Photo: Shaffer Smith Photography
High humidity levels in the home encourage rust, mildew, mold and odors; and the moisture can damage cameras, computers and furniture. The problem is easy to solve with a dehumidifier, which is rated by how many pints of water it can take out of the air every 24 hours. A 25-pint unit will serve bedrooms and living areas, but for basements and areas with a laundry room or bathroom, consider a 35-, 40- or even 50-pint unit. These devices cost $175 to $250. Keep the following operation and maintenance tips in mind: • Be sure the dehumidifier outlet is protected by a ground-fault circuit interrupter. Avoid using extension cords; spilled water presents a shock hazard.
• Place the unit at least 6 in. from any wall so air flows freely; shut all nearby windows and doors.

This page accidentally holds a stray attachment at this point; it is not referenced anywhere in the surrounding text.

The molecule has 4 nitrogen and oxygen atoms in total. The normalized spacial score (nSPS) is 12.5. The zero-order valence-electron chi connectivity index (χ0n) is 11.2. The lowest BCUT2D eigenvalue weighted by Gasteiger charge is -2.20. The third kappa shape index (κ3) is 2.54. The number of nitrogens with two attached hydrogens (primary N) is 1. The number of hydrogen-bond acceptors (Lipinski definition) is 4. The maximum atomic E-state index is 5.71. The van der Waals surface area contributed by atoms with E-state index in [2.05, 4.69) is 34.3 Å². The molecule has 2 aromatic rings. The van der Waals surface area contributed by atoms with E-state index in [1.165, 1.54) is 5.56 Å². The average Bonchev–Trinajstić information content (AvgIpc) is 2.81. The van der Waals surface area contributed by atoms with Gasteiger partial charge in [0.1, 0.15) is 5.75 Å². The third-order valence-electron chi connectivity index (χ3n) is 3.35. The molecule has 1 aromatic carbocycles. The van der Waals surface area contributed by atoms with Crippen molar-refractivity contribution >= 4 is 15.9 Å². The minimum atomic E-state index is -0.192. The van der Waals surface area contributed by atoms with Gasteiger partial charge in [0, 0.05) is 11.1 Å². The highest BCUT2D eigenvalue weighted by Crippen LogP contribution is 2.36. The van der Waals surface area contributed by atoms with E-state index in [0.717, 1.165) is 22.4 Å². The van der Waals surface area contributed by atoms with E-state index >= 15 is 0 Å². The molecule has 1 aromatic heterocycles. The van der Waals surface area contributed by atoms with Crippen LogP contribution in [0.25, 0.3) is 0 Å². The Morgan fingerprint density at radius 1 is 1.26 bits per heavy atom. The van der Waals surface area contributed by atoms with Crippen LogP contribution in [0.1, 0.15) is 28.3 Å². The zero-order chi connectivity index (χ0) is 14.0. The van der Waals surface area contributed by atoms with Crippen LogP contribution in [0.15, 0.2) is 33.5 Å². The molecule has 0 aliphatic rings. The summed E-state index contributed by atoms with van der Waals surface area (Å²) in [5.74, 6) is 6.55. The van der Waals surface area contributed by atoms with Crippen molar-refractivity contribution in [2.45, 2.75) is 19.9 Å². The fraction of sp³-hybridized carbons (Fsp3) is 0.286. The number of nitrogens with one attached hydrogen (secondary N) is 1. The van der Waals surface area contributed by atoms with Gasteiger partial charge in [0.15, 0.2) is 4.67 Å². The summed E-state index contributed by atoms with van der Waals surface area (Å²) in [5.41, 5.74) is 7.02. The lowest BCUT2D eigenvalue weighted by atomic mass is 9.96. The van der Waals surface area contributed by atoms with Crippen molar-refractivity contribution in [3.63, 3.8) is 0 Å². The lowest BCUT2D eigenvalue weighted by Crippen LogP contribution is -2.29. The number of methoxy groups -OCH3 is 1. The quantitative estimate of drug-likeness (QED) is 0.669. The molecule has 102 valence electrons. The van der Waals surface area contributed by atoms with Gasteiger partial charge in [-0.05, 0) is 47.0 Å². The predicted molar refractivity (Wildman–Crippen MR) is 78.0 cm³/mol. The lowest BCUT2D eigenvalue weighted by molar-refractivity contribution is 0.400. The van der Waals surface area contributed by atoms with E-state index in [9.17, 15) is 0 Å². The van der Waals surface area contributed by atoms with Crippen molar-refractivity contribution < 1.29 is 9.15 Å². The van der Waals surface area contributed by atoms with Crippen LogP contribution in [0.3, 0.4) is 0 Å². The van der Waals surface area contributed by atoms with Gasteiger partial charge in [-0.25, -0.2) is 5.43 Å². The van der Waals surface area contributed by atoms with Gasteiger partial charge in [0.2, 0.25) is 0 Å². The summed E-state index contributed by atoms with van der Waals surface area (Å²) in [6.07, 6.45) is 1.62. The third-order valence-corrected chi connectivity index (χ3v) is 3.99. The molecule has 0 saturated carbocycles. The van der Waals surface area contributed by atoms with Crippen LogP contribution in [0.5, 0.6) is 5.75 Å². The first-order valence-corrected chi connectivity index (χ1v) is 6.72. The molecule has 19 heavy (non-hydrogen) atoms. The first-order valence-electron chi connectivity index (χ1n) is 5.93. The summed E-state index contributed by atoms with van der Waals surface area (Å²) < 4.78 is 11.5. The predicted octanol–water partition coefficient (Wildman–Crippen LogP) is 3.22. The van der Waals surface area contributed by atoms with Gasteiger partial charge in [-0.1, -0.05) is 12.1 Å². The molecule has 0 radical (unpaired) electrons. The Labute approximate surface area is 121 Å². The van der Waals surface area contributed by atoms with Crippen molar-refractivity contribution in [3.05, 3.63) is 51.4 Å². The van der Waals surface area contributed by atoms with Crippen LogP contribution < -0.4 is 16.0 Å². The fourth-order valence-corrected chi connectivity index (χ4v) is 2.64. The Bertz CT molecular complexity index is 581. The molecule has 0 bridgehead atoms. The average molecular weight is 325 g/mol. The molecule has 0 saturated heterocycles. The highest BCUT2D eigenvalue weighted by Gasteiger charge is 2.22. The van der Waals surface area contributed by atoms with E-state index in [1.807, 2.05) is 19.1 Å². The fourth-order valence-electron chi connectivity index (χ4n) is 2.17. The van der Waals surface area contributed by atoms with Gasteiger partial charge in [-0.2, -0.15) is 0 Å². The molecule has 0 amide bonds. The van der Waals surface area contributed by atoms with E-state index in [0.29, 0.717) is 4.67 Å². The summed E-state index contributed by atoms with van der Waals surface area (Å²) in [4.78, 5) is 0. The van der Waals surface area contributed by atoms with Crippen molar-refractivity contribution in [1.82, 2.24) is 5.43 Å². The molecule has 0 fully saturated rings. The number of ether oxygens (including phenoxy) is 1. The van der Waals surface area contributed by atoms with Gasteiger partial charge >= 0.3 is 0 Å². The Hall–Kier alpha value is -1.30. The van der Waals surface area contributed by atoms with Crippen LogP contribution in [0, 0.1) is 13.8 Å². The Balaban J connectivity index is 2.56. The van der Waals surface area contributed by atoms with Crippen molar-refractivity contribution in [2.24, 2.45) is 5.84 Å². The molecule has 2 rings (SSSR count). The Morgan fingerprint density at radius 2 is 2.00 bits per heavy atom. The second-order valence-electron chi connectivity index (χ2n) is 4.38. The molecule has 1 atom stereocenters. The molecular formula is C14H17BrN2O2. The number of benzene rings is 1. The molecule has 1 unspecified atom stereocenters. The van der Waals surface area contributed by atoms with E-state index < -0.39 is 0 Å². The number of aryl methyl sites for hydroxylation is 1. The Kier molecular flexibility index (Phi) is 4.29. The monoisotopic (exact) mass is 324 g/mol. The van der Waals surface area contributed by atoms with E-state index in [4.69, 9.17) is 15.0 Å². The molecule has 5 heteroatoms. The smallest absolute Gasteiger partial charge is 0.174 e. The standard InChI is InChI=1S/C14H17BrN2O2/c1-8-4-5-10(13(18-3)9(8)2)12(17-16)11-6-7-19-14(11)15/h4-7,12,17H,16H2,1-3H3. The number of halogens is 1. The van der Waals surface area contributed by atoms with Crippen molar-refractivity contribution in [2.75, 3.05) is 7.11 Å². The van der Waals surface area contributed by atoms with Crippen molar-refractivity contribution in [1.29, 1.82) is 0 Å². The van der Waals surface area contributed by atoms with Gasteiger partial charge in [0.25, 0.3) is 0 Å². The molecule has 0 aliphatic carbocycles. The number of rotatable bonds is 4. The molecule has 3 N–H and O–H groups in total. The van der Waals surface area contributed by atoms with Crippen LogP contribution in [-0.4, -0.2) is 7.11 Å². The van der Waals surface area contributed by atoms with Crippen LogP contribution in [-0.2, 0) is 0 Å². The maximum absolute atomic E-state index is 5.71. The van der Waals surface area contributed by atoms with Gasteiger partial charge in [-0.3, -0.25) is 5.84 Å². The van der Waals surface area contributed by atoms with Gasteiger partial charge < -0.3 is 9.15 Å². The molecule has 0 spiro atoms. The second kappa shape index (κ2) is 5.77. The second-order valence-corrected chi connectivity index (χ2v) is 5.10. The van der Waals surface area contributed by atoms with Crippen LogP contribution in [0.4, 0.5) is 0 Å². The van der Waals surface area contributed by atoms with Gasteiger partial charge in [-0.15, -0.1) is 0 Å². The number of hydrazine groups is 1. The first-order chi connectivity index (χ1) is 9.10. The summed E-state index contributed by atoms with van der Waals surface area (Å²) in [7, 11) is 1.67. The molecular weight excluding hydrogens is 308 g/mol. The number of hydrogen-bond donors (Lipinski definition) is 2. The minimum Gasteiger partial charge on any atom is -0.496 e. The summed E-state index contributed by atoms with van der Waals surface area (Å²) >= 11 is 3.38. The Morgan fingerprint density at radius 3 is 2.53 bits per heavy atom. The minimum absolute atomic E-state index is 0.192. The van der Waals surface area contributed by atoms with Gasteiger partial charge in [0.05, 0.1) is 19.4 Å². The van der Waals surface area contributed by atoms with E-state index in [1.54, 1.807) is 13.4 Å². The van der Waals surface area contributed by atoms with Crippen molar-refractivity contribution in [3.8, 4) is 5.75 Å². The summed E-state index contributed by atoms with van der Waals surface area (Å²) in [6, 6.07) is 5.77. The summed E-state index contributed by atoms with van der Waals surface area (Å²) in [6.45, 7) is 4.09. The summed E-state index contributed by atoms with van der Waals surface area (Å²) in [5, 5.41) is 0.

• For the first few days of use, turn the humidi-stat to the extra-dry setting, which will remove moisture from room furnishings.
• Run the unit only when the room temperature is above 70 ½F. Frost can form on the coils when it's below 65 ½F.
• Look for a unit with an indicator light that signals when the water pan or bucket is full.
• To reduce the chance of shock, unplug the device before emptying the water bucket.
• Each month, dust or vacuum off the grilles or louvers, and scrub the bucket with a mild bleach solution to discourage mold, mildew and bacteria.
• Once every three months remove dust from the coils with a soft brush.
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